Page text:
Exploring the Inner Edge of the Habitable Zone with Fully Coupled Oceans
Abstract:Rotation in planetary atmospheres plays an important role in
regulating atmospheric and oceanic heat flow, cloud formation and precipitation.
Using the Goddard Institute for Space Studies (GISS) three dimensional General
Circulation Model (3D-GCM) we demonstrate how varying rotation rate and
increasing the incident solar flux on a planet are related to each other and may
allow the inner edge of the habitable zone to be much closer than many previous
habitable zone studies have indicated. This is shown in particular for fully
coupled ocean runs over a large range of insolation and rotation rates.
Results with a 100m mixed layer depth and our fully coupled ocean runs are
compared with those of Yang et al. 2014, which demonstrates consistency
across models. However, there are clear differences for rotations rates of 1-16x
present earth day lengths between the mixed layer and fully coupled ocean models,
which points to the necessity of using fully coupled oceans whenever possible.
The latter was recently demonstrated quite clearly by Hu & Yang 2014 in their
aquaplanet study with a fully coupled ocean when compared with similar mixed
layer ocean studies and by Cullum et al. 2014.
Atmospheric constituent amounts were also varied alongside adjustments to cloud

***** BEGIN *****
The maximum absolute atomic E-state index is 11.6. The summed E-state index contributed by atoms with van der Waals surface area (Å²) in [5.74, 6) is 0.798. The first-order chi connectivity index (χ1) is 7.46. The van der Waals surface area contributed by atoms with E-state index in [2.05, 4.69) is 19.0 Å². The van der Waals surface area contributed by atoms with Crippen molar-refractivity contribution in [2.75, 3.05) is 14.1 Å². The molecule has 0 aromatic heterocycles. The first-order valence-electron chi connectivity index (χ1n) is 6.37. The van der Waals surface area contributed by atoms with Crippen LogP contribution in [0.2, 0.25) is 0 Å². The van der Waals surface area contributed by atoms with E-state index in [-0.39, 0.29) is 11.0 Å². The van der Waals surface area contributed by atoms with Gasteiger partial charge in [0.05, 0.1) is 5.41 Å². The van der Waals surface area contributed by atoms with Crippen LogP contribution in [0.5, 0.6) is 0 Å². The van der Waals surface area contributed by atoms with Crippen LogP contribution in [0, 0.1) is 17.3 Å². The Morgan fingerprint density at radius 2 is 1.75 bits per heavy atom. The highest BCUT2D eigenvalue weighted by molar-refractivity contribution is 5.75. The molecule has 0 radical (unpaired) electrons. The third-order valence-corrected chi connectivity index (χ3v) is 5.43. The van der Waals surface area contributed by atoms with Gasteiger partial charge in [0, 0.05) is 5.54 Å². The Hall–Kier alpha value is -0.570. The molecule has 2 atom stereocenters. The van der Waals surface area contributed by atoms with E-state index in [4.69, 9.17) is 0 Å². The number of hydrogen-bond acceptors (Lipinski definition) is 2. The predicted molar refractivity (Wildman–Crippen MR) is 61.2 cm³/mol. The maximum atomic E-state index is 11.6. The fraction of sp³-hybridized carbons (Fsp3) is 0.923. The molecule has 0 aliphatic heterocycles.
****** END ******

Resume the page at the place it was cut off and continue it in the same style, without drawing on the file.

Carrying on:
parameterizations. While the latter have an effect on what a planet's global mean
temperature is once the oceans reach equilibrium they do
not qualitatively change the overall relationship between the globally averaged
surface temperature and incident solar flux for rotation rates ranging from 1
to 256 times the present Earth day length. At the same time this study
demonstrates that given the lack of knowledge about the atmospheric constituents
and clouds on exoplanets there is still a large uncertainty as to where a planet
will sit in a given star's habitable zone.
We also explore options for understanding the possibility for regional habitability
via an aridity index and a separate moisture index. The former is related to the competition
between precipitation and the potential evapotranpiration of the soil (via a modified
Penman-Monteith equation) while the latter is a measure of the amount of liquid water found
Cullum, Stevens & Joshi 2014, Astrobiology, vol 14, No. 8, pg 645
Hu & Yang 2014, PNAS, 111, 629
Yang, Cowan & Abbot 2013, ApJL, 771, 45
Yang et al. 2014, ApJL, 787, 2